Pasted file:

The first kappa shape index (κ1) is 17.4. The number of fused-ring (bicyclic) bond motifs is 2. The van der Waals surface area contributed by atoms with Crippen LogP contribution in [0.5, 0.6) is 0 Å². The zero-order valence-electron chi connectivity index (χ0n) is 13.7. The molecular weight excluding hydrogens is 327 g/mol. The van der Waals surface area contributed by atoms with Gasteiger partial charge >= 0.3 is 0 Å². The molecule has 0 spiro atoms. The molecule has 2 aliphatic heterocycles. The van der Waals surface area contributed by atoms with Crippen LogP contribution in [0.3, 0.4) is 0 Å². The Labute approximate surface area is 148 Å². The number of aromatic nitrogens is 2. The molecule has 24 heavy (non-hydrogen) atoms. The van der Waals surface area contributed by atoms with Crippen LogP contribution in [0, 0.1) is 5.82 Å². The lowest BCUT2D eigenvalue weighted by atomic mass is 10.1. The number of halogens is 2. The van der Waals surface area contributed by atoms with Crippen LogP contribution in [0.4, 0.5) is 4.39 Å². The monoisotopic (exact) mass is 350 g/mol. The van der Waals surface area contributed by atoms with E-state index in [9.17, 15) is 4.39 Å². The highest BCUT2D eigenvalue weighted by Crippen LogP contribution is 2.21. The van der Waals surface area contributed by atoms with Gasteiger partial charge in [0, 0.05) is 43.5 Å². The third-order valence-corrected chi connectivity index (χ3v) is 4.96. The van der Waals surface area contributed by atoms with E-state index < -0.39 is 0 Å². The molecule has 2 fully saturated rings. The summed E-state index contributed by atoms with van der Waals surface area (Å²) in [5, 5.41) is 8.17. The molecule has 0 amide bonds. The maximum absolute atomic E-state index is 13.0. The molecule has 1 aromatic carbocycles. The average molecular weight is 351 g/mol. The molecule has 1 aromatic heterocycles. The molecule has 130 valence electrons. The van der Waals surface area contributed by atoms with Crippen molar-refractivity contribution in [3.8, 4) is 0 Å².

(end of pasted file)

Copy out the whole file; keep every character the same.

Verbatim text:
The first kappa shape index (κ1) is 17.4. The number of fused-ring (bicyclic) bond motifs is 2. The van der Waals surface area contributed by atoms with Crippen LogP contribution in [0.5, 0.6) is 0 Å². The zero-order valence-electron chi connectivity index (χ0n) is 13.7. The molecular weight excluding hydrogens is 327 g/mol. The van der Waals surface area contributed by atoms with Gasteiger partial charge >= 0.3 is 0 Å². The molecule has 0 spiro atoms. The molecule has 2 aliphatic heterocycles. The van der Waals surface area contributed by atoms with Crippen LogP contribution in [0.3, 0.4) is 0 Å². The Labute approximate surface area is 148 Å². The number of aromatic nitrogens is 2. The molecule has 24 heavy (non-hydrogen) atoms. The van der Waals surface area contributed by atoms with Crippen LogP contribution in [0, 0.1) is 5.82 Å². The lowest BCUT2D eigenvalue weighted by atomic mass is 10.1. The number of halogens is 2. The van der Waals surface area contributed by atoms with Crippen LogP contribution in [0.4, 0.5) is 4.39 Å². The monoisotopic (exact) mass is 350 g/mol. The van der Waals surface area contributed by atoms with E-state index in [9.17, 15) is 4.39 Å². The highest BCUT2D eigenvalue weighted by Crippen LogP contribution is 2.21. The van der Waals surface area contributed by atoms with Gasteiger partial charge in [0, 0.05) is 43.5 Å². The third-order valence-corrected chi connectivity index (χ3v) is 4.96. The van der Waals surface area contributed by atoms with E-state index < -0.39 is 0 Å². The molecule has 2 fully saturated rings. The summed E-state index contributed by atoms with van der Waals surface area (Å²) in [5, 5.41) is 8.17. The molecule has 0 amide bonds. The maximum absolute atomic E-state index is 13.0. The molecule has 1 aromatic carbocycles. The average molecular weight is 351 g/mol. The molecule has 1 aromatic heterocycles. The molecule has 130 valence electrons. The van der Waals surface area contributed by atoms with Crippen molar-refractivity contribution in [3.8, 4) is 0 Å².